His hands linger there, even as he tilts his head back to rinse the shampoo from his head. His eyes are closed so you think it’s safe to look a moment longer. You think you see him growing there in the warm water but hey that happens to everyone in the shower, right? Oh god it’s happening to you, too, but not just a little. You turn away from Tony and you grab your shampoo, turn off the shower, and start to leave so you can cover up your shame with a towel when…

    His cool wet hand touches your shoulder. “Hey, don’t be so afraid.”

    “Thanks.” You nervous-smile back at him, pretending he’s telling you not to be afraid of something in gym class but you know he knows your secret and you wonder if he’s okay with it and if he wants to explore too and you remember twelve times twelve is a hundred-and-forty-four and you hope you make it home before you explode with hope and fear and dreams and not-being-so-afraid and the memory of Tony Brady’s long fingers on your no-I’m-not-gay naked skin.

    No. You will not, must not, can not think of this. But you do. And thirteen times thirteen is one-hundred-sixty-nine and that number makes you smile.

    ReplyDelete
    Replies
    1. Nancy DeCilio GauthierJuly 10, 2015 at 10:59 AM

      At least you got a lot of practice with the multiplication tables - LOL.

      Delete
    2. Wow... I love the sensual details here. And the math.

      Delete
    3. Awesome stuff. Ditto what Laurie said about sensual details.

      Delete
    4. I really like this piece. So innocent, but fraught with tension. Really well balanced. And the math works perfectly. I'll trust your answers are correct. ;)

      Delete
    5. Thank you so much! I'm practicing that second person writing...

      Delete
    6. So hard to make second-person work, but you do it so well, Leland. Love this piece. And yeah, a hundred sixty-nine? Who knew?

      Delete
    7. Thanks... and the multiplication tables are a "gift" from a guy I knew who did porn... he said that you'd be surprised at the number of porn actors who can do multiplication tables as a way of, um, distracting themselves...

      Delete
    8. And all these years, I've been thinking about baseball...no wonder I suck at math.

      Delete
    9. LOL, yeah... that can work, too... but those baseball players look so HOT in their uniforms... at least to some of us...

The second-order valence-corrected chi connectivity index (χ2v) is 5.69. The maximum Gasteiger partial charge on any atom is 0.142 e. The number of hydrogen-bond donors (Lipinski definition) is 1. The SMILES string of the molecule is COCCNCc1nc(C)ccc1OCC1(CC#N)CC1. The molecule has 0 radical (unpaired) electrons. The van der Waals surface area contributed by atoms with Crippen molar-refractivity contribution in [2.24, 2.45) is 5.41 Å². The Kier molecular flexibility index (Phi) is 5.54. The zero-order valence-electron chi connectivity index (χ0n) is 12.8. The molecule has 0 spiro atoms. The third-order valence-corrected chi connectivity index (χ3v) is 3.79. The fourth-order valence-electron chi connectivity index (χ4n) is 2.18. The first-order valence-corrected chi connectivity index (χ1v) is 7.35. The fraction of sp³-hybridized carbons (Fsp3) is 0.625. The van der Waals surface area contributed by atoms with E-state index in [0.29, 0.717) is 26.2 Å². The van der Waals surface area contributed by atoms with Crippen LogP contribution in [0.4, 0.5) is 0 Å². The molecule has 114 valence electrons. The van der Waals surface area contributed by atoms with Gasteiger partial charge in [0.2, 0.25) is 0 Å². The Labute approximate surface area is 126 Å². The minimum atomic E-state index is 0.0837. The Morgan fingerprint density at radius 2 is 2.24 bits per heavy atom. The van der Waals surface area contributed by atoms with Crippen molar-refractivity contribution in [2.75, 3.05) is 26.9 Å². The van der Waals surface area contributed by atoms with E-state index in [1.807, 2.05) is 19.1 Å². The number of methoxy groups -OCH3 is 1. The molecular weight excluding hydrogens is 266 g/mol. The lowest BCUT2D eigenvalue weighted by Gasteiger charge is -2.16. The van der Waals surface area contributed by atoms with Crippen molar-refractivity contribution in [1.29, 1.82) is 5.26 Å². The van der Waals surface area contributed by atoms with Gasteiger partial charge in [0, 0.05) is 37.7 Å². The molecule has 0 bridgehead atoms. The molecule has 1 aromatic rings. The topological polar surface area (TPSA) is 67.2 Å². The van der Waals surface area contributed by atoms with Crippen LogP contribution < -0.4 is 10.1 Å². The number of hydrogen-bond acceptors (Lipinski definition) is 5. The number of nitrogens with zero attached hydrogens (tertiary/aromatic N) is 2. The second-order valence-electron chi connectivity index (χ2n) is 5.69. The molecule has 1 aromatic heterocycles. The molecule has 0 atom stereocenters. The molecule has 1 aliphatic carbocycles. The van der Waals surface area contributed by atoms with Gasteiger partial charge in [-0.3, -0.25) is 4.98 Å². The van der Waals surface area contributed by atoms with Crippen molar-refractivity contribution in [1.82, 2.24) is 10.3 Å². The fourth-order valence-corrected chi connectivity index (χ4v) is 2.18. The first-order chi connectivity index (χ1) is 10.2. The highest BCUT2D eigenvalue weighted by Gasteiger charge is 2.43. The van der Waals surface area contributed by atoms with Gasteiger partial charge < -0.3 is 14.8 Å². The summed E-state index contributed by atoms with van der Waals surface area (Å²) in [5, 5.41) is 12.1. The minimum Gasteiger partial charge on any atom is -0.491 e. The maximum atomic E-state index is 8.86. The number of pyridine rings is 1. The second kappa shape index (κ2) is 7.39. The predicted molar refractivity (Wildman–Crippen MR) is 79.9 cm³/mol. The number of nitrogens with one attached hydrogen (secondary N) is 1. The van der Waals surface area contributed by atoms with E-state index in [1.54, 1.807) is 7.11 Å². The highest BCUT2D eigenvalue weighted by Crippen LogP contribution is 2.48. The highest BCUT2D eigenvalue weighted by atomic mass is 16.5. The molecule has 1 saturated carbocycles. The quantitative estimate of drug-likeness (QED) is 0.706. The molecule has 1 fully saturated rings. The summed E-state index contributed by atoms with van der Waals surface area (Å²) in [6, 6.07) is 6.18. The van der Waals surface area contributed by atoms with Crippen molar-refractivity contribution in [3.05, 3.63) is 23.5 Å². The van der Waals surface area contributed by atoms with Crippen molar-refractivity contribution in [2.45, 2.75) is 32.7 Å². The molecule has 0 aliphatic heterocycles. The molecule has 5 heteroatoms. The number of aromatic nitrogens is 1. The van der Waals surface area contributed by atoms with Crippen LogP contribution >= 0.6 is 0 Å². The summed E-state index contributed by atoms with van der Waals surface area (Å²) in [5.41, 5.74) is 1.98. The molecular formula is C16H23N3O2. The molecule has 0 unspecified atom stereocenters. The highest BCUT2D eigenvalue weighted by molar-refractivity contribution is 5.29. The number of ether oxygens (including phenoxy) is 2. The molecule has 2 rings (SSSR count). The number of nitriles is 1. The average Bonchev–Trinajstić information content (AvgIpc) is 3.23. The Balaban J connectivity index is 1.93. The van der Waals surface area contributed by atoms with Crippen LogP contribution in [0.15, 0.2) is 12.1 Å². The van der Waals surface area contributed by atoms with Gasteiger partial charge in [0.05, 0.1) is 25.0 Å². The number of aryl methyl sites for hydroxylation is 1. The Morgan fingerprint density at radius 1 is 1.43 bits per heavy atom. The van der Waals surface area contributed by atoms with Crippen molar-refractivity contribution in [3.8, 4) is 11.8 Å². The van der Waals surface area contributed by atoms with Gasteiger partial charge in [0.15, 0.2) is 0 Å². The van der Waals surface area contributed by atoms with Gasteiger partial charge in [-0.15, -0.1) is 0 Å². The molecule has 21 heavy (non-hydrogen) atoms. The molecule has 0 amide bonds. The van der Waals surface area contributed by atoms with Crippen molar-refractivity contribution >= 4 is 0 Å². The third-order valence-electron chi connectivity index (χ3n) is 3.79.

Delete
    10. I can so feel this, Leland. It's like I'm in his head... ummm.

      *shrugs*

      What the hell, beauty is beauty whatever shape it comes in!

      Delete
    11. Thanks, Mark, and yeah... it is!

      Delete
  3. Nancy DeCilio GauthierJuly 10, 2015 at 10:53 AM

    I took this assignment because I thought it would be an easy one. Just spend some time on this awesome plant and render my verdict - almost like a paid vacation. Ok, let me back up and fill in the blanks. My home world was always looking for a new planet to take over. We needed the resources - especially the water and a climate within our boundaries was a perk. This one was too too perfect in all aspects. But, our strict sense of morality wouldn't allow us to just purge and take. No we had to send scouts (like me) there first to gauge if it was worhty of saving, or if we could just jump in with impunity and wipe out the population (humanely) and take it for our own. Well, as I said - a piece of cake. It was riddled with wars, hatred, pestilence and starvation - even with all it's resources. They just didn't like to share. The humans who inhabited it just were too damn aggressive. My supeiors always allowed a minimum six month stay for a scout to make a final determination. Which for me meant a nice working vacation. Our moral sttictures not only covered the superior beings; but also any animals that inhabited the place. I was so looking forward to us grabbing this jewel for ourselves. After the first few months, it came home to me. Ins spite of their shortcomings, fhere were enough good deeds done to give me pause. Not only on a grand scale (all those firefighters running INTO a building that was doomed); but also on a one to one basis. People donating blood and organs for the betterment of their fellow humans. But the final determination that got to me - actually made me sit down and weep - was the totally unselfish life form that lived alongside the humans and somehow made them better. I knew my final report would be - leave this jewel alone. It was the dogs - the darn dogs that tipped the scales. Gotta' love the loyal, furry creaturs. They saved the Earth.

    ReplyDelete
    Replies